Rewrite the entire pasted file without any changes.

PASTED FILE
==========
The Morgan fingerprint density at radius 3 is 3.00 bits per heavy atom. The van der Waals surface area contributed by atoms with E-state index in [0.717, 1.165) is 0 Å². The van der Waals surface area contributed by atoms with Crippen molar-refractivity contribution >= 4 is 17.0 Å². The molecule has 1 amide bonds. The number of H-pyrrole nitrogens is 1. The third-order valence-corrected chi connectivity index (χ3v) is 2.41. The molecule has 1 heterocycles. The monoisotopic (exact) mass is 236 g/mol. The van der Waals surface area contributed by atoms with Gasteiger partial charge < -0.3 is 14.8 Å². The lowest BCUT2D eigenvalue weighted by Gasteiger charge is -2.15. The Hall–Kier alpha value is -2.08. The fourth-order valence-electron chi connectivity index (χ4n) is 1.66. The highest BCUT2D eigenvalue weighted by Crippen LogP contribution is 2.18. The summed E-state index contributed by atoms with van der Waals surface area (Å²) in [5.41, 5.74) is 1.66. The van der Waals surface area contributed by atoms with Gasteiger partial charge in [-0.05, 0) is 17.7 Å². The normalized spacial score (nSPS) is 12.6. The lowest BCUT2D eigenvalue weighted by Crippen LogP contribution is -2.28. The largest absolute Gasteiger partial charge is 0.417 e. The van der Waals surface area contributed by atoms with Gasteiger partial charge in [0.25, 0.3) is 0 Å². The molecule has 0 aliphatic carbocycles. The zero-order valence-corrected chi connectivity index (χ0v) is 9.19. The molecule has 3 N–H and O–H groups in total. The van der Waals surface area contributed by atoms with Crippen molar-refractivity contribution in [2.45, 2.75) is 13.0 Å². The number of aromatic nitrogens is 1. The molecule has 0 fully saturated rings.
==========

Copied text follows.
The Morgan fingerprint density at radius 3 is 3.00 bits per heavy atom. The van der Waals surface area contributed by atoms with E-state index in [0.717, 1.165) is 0 Å². The van der Waals surface area contributed by atoms with Crippen molar-refractivity contribution >= 4 is 17.0 Å². The molecule has 1 amide bonds. The number of H-pyrrole nitrogens is 1. The third-order valence-corrected chi connectivity index (χ3v) is 2.41. The molecule has 1 heterocycles. The monoisotopic (exact) mass is 236 g/mol. The van der Waals surface area contributed by atoms with Gasteiger partial charge < -0.3 is 14.8 Å². The lowest BCUT2D eigenvalue weighted by Gasteiger charge is -2.15. The Hall–Kier alpha value is -2.08. The fourth-order valence-electron chi connectivity index (χ4n) is 1.66. The highest BCUT2D eigenvalue weighted by Crippen LogP contribution is 2.18. The summed E-state index contributed by atoms with van der Waals surface area (Å²) in [5.41, 5.74) is 1.66. The van der Waals surface area contributed by atoms with Gasteiger partial charge in [-0.05, 0) is 17.7 Å². The normalized spacial score (nSPS) is 12.6. The lowest BCUT2D eigenvalue weighted by Crippen LogP contribution is -2.28. The largest absolute Gasteiger partial charge is 0.417 e. The van der Waals surface area contributed by atoms with Gasteiger partial charge in [0.25, 0.3) is 0 Å². The molecule has 0 aliphatic carbocycles. The zero-order valence-corrected chi connectivity index (χ0v) is 9.19. The molecule has 3 N–H and O–H groups in total. The van der Waals surface area contributed by atoms with Crippen molar-refractivity contribution in [2.45, 2.75) is 13.0 Å². The number of aromatic nitrogens is 1. The molecule has 0 fully saturated rings.